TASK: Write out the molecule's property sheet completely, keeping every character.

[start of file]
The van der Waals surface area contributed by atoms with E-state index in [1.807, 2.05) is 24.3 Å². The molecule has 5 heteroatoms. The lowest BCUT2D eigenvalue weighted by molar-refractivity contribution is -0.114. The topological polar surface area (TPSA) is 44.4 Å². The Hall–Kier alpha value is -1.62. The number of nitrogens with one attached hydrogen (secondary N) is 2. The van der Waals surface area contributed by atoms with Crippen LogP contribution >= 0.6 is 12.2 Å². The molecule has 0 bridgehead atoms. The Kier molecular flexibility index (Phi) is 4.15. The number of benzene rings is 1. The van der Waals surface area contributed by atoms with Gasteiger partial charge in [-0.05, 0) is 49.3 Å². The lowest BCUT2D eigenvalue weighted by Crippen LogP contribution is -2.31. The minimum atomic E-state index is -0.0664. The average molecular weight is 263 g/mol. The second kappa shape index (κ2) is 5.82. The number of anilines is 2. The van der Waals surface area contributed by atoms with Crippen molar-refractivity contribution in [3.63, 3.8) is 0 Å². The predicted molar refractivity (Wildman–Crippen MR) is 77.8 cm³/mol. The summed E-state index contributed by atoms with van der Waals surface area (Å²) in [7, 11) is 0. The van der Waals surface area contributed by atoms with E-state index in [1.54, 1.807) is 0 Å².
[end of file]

The van der Waals surface area contributed by atoms with E-state index in [1.807, 2.05) is 24.3 Å². The molecule has 5 heteroatoms. The lowest BCUT2D eigenvalue weighted by molar-refractivity contribution is -0.114. The topological polar surface area (TPSA) is 44.4 Å². The Hall–Kier alpha value is -1.62. The number of nitrogens with one attached hydrogen (secondary N) is 2. The van der Waals surface area contributed by atoms with Crippen LogP contribution >= 0.6 is 12.2 Å². The molecule has 0 bridgehead atoms. The Kier molecular flexibility index (Phi) is 4.15. The number of benzene rings is 1. The van der Waals surface area contributed by atoms with Gasteiger partial charge in [-0.05, 0) is 49.3 Å². The lowest BCUT2D eigenvalue weighted by Crippen LogP contribution is -2.31. The minimum atomic E-state index is -0.0664. The average molecular weight is 263 g/mol. The second kappa shape index (κ2) is 5.82. The number of anilines is 2. The van der Waals surface area contributed by atoms with Crippen molar-refractivity contribution in [3.63, 3.8) is 0 Å². The predicted molar refractivity (Wildman–Crippen MR) is 77.8 cm³/mol. The summed E-state index contributed by atoms with van der Waals surface area (Å²) in [7, 11) is 0. The van der Waals surface area contributed by atoms with E-state index in [1.54, 1.807) is 0 Å².